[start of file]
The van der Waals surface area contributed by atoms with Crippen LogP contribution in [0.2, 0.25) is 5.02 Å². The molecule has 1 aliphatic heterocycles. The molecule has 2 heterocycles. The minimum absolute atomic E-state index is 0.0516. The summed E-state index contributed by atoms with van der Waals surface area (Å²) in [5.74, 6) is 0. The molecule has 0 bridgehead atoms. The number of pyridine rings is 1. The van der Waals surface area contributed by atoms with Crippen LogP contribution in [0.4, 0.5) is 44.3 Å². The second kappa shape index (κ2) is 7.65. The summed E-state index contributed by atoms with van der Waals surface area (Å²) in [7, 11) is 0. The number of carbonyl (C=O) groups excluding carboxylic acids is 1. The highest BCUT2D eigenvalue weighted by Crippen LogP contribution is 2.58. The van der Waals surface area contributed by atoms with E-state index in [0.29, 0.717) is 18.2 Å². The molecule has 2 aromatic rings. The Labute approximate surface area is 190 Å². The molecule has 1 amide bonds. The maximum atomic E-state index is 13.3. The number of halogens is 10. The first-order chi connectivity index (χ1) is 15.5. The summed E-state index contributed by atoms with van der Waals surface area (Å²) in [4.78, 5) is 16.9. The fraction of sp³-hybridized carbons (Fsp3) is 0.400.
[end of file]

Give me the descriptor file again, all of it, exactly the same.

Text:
The van der Waals surface area contributed by atoms with Crippen LogP contribution in [0.2, 0.25) is 5.02 Å². The molecule has 1 aliphatic heterocycles. The molecule has 2 heterocycles. The minimum absolute atomic E-state index is 0.0516. The summed E-state index contributed by atoms with van der Waals surface area (Å²) in [5.74, 6) is 0. The molecule has 0 bridgehead atoms. The number of pyridine rings is 1. The van der Waals surface area contributed by atoms with Crippen LogP contribution in [0.4, 0.5) is 44.3 Å². The second kappa shape index (κ2) is 7.65. The summed E-state index contributed by atoms with van der Waals surface area (Å²) in [7, 11) is 0. The number of carbonyl (C=O) groups excluding carboxylic acids is 1. The highest BCUT2D eigenvalue weighted by Crippen LogP contribution is 2.58. The van der Waals surface area contributed by atoms with E-state index in [0.29, 0.717) is 18.2 Å². The molecule has 2 aromatic rings. The Labute approximate surface area is 190 Å². The molecule has 1 amide bonds. The maximum atomic E-state index is 13.3. The number of halogens is 10. The first-order chi connectivity index (χ1) is 15.5. The summed E-state index contributed by atoms with van der Waals surface area (Å²) in [4.78, 5) is 16.9. The fraction of sp³-hybridized carbons (Fsp3) is 0.400.